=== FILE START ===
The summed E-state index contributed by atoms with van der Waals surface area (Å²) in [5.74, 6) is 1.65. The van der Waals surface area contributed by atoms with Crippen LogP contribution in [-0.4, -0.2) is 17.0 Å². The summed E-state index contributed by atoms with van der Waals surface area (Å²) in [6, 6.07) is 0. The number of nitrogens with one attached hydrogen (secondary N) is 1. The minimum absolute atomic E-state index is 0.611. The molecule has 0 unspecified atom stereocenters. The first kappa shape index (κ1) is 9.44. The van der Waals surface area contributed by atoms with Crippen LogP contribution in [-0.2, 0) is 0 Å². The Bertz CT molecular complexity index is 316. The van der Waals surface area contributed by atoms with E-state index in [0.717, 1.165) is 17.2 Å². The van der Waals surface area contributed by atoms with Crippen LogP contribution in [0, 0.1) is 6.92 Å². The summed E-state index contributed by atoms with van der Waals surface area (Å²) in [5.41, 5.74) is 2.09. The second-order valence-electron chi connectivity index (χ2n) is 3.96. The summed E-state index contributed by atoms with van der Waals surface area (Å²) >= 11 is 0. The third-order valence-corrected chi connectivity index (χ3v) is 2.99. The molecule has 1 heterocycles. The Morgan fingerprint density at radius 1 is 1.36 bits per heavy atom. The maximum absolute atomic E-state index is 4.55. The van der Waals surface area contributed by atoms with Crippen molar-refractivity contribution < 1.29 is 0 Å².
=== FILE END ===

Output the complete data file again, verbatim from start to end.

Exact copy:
The summed E-state index contributed by atoms with van der Waals surface area (Å²) in [5.74, 6) is 1.65. The van der Waals surface area contributed by atoms with Crippen LogP contribution in [-0.4, -0.2) is 17.0 Å². The summed E-state index contributed by atoms with van der Waals surface area (Å²) in [6, 6.07) is 0. The number of nitrogens with one attached hydrogen (secondary N) is 1. The minimum absolute atomic E-state index is 0.611. The molecule has 0 unspecified atom stereocenters. The first kappa shape index (κ1) is 9.44. The van der Waals surface area contributed by atoms with Crippen LogP contribution in [-0.2, 0) is 0 Å². The Bertz CT molecular complexity index is 316. The van der Waals surface area contributed by atoms with E-state index in [0.717, 1.165) is 17.2 Å². The van der Waals surface area contributed by atoms with Crippen LogP contribution in [0, 0.1) is 6.92 Å². The summed E-state index contributed by atoms with van der Waals surface area (Å²) in [5.41, 5.74) is 2.09. The second-order valence-electron chi connectivity index (χ2n) is 3.96. The summed E-state index contributed by atoms with van der Waals surface area (Å²) >= 11 is 0. The third-order valence-corrected chi connectivity index (χ3v) is 2.99. The molecule has 1 heterocycles. The Morgan fingerprint density at radius 1 is 1.36 bits per heavy atom. The maximum absolute atomic E-state index is 4.55. The van der Waals surface area contributed by atoms with Crippen molar-refractivity contribution < 1.29 is 0 Å².